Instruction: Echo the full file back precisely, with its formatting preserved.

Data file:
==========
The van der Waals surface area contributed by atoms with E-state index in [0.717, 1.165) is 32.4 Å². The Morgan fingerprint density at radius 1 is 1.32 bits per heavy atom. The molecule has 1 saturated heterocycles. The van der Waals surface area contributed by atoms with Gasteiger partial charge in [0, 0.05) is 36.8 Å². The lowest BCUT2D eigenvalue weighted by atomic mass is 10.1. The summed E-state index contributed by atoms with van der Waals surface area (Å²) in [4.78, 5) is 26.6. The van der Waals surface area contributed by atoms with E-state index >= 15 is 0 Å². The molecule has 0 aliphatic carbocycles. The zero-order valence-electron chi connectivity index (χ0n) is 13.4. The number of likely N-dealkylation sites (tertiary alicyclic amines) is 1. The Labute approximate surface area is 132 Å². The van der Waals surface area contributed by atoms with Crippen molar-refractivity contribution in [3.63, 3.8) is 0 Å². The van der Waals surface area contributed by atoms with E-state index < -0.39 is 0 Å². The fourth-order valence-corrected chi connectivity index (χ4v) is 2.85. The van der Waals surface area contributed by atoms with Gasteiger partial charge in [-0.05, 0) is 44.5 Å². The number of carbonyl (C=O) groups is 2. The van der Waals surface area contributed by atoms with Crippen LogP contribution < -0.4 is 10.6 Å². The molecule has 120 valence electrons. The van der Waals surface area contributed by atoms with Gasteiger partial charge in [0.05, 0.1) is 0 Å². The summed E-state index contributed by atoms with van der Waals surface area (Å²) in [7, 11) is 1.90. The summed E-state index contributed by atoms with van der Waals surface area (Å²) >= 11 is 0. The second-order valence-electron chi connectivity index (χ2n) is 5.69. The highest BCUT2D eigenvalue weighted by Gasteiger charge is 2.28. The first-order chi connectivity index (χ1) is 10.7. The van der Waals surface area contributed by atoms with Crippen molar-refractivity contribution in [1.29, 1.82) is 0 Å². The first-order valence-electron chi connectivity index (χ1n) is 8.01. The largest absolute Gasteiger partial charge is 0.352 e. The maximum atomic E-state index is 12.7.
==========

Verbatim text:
The van der Waals surface area contributed by atoms with E-state index in [0.717, 1.165) is 32.4 Å². The Morgan fingerprint density at radius 1 is 1.32 bits per heavy atom. The molecule has 1 saturated heterocycles. The van der Waals surface area contributed by atoms with Gasteiger partial charge in [0, 0.05) is 36.8 Å². The lowest BCUT2D eigenvalue weighted by atomic mass is 10.1. The summed E-state index contributed by atoms with van der Waals surface area (Å²) in [4.78, 5) is 26.6. The van der Waals surface area contributed by atoms with E-state index >= 15 is 0 Å². The molecule has 0 aliphatic carbocycles. The zero-order valence-electron chi connectivity index (χ0n) is 13.4. The number of likely N-dealkylation sites (tertiary alicyclic amines) is 1. The Labute approximate surface area is 132 Å². The van der Waals surface area contributed by atoms with Crippen molar-refractivity contribution in [3.63, 3.8) is 0 Å². The van der Waals surface area contributed by atoms with E-state index < -0.39 is 0 Å². The fourth-order valence-corrected chi connectivity index (χ4v) is 2.85. The van der Waals surface area contributed by atoms with Gasteiger partial charge in [-0.05, 0) is 44.5 Å². The number of carbonyl (C=O) groups is 2. The van der Waals surface area contributed by atoms with Crippen LogP contribution < -0.4 is 10.6 Å². The molecule has 120 valence electrons. The van der Waals surface area contributed by atoms with Gasteiger partial charge in [0.05, 0.1) is 0 Å². The summed E-state index contributed by atoms with van der Waals surface area (Å²) in [7, 11) is 1.90. The summed E-state index contributed by atoms with van der Waals surface area (Å²) >= 11 is 0. The second-order valence-electron chi connectivity index (χ2n) is 5.69. The highest BCUT2D eigenvalue weighted by Gasteiger charge is 2.28. The first-order chi connectivity index (χ1) is 10.7. The van der Waals surface area contributed by atoms with Crippen molar-refractivity contribution in [1.29, 1.82) is 0 Å². The first-order valence-electron chi connectivity index (χ1n) is 8.01. The largest absolute Gasteiger partial charge is 0.352 e. The maximum atomic E-state index is 12.7.